Just before midnight on Monday, Weil, Gotshal & Manges filed the seventh amended plan of reorganization for Washington Mutual Inc, the bankrupt onetime parent of WaMu Bank. The seventh time may just be the charm for WMI — according to the accompanying disclosure statement, everyone is now on the reorganization bandwagon, including, for the first time in this three-year case, the equity holders. As you may recall, WMI equity holders and their lawyers at Susman Godfrey have until now stood staunchly in the way of WMI’s reorganization. In the new plan, equity holders will receive an additional $75 million, which WMI senior and subordinated bondholders are kicking into the company that will emerge from Chapter 11 and will be owned by shareholders of the old WMI.
There was a very interesting paragraph near the end of Burford Capital’s announcement Monday that it has acquired a British litigation insurance provider. Burford, you may recall, is the litigation-finance company that in November 2010 made a controversial $4 million investment in the Ecuadorean litigation accusing Chevron of despoiling the Lago Agrio region of the Amazonian rainforest. Burford put up the money to pay the plaintiffs’ new lawyers at Patton Boggs after Chevron’s counsel at Gibson, Dunn & Crutcher succeeded in driving their longtime lawyer, Steven Donziger, out of the litigation.
My colleague Karen Freifeld was in Manhattan State Supreme Court Thursday when Bank of America counsel Theodore Mirvis of Wachtell, Lipton, Rosen & Katz stood up to argue for the dismissal of Walnut Place’s suit demanding millions of dollars in put-backs in two Countrywide mortgage-backed securities trusts. Everyone who follows MBS litigation knows that Walnut, represented by Grais & Ellsworth, is the leading objector to BofA’s embattled $8.5 billion settlement with Countrywide MBS investors. But Freifeld was the first journalist to pick up Mirvis’s big disclosure: Walnut Place, he told Justice Barbara Kapnick, is actually the distressed debt hedge fund Baupost.
The Justice Department’s case seeking to block AT&T’s $39 billion acquisition of Deutsche Telekom’s T-Mobile is rocketing toward a Feb. 13 trial date. AT&T has everything riding on either a win at trial or a settlement that satisfies DOJ’s concerns about the combined entity’s dominance in nationwide wireless markets; as On the Case has reported, AT&T withdrew its application for Federal Communications Commission approval of the merger after the FCC announced it wanted an administrative law judge to consider the agency’s problems with the proposed deal. AT&T and T-Mobile are apparently betting that they’ll be able to come back to the FCC with a stronger case after they’ve appeased (or vanquished) the Justice Department.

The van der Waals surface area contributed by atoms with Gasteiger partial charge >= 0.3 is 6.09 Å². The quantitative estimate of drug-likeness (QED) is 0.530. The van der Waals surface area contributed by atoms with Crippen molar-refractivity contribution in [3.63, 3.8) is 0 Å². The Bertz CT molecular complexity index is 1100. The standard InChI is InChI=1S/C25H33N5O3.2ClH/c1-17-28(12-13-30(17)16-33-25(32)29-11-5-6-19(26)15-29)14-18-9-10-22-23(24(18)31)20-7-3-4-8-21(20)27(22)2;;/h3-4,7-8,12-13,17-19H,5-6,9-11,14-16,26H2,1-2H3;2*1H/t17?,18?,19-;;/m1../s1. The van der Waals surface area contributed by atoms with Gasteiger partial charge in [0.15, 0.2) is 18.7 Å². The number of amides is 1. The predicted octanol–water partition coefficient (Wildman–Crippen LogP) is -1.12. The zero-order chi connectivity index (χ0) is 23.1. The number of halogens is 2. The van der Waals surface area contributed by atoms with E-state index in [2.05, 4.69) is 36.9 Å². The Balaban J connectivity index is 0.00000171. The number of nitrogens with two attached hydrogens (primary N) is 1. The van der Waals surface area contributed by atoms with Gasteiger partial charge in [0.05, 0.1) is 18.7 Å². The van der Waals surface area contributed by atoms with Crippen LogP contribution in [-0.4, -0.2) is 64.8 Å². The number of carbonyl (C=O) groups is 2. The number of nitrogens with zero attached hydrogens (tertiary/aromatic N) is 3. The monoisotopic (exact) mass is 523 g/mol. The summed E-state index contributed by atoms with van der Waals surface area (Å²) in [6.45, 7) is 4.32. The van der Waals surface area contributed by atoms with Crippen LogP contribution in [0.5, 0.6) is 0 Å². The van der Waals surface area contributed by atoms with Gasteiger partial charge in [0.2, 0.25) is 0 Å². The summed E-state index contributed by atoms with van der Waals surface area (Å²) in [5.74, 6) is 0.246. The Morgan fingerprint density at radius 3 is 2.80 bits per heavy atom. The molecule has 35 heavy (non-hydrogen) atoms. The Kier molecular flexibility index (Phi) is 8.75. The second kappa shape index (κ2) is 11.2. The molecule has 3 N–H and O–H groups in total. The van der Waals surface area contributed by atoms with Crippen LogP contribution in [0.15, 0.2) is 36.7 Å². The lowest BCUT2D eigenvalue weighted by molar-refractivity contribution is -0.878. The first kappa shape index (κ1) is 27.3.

Late Tuesday, U.S. District Judge Barbara Jones of Manhattan federal court denied Bank of America’s motion to disqualify Quinn Emanuel Urquhart & Sullivan from representing AIG in its $10 billion mortgage-backed securities case against BofA, Merrill, and other bank subsidiaries. BofA’s lawyers at Munger, Tolles & Olson had argued that a former Munger partner, Marc Becker, acquired confidential information about Merrill’s MBS litigation strategy before departing to join Quinn Emanuel in 2008, then proceeded to work on AIG’s case against BofA and Merrill. The judge faulted Quinn’s screening process for failing to identify Becker’s potential conflict. But she said Becker had performed only non-substantive editorial work on AIG’s complaint and remand motion, didn’t share any confidences, and took steps to segregate himself from the AIG case as soon as he was reminded of his previous work for Merrill Lynch and its former mortgage unit. “There is no meaningful showing here that the trial process will be tainted,” Jones wrote. “The court finds that it would be unduly prejudicial to disqualify Quinn.”